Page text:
# Average value of sin(i) in radial velocities (exoplanets)

1. Oct 14, 2011

### cahill8

When a stars radial velocity is measured in search for a planet, the planet imparts a radial velocity shift proportional to $m\sin i\text{ where }i$ is the orbital inclination of the planet with respect to our line of sight and $m$ is the planet mass. I've heard that even though the inclinations are generally unknown, the true masses can be approximated for a large sample by multiplying $m\sin i$ values by 1.33. I'm wondering where this value comes from?

Assuming a uniform distribution of $i$, $\int^\pi_0 \sin i di/\pi$ gives a value of $2/\pi$ implying that the $m\sin i$ should be multiplied by $\pi/2$ (1.57, opposed to the 1.33 I've seen). Does anyone have a derivation or reference for this number?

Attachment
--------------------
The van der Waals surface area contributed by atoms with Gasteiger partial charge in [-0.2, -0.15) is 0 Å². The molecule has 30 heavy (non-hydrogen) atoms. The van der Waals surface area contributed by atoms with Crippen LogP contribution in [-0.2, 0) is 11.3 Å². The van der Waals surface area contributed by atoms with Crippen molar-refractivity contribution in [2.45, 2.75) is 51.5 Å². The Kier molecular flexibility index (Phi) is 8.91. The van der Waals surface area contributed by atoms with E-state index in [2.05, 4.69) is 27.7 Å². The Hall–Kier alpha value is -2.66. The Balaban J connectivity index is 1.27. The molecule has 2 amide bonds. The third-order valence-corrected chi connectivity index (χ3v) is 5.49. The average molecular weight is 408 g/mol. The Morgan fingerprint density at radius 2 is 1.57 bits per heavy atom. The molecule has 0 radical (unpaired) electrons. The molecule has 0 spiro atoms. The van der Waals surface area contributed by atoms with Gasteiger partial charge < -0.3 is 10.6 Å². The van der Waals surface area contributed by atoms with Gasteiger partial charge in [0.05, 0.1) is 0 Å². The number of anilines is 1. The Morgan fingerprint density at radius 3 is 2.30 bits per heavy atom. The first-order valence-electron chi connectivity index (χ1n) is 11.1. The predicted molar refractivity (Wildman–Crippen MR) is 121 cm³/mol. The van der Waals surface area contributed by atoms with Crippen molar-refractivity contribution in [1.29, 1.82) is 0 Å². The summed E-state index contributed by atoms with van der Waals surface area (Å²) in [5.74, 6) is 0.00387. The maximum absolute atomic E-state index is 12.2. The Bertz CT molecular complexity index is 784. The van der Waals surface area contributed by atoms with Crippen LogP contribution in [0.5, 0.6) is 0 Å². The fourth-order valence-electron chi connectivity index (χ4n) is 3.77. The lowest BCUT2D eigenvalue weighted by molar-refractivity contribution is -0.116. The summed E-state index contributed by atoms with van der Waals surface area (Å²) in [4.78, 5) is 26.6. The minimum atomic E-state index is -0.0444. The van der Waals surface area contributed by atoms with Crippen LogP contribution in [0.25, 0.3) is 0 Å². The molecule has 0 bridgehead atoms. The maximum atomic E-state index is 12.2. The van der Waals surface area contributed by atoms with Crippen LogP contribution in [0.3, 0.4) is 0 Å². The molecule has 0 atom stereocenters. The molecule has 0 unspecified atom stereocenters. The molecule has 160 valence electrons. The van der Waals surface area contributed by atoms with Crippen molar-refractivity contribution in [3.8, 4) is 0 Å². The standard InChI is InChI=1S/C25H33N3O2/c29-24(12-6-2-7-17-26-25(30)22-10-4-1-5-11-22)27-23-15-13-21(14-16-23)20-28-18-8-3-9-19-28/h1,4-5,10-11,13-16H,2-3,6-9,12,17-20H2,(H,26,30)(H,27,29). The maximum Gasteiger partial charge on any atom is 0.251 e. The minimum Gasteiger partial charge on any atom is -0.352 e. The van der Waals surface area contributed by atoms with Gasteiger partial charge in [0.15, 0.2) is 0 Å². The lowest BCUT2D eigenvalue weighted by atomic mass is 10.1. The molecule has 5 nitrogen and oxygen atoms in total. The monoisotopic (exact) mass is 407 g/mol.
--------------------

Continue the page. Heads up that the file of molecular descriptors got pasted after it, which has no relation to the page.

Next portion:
Thanks

2. Oct 15, 2011

### cepheid

Staff Emeritus
I don't have a derivation for this number, but it seems like your phrase, "Assuming a uniform distribution of i" is where the discrepancy might come about. It could very well be that the i values are weighted in some way, to take into account that some inclination angles are observationally more likely than others.

I mean, for one thing, if i = 0 (or is it pi -- whichever one corresponds to the system being face-on), then there IS no radial component to the planet's velocity.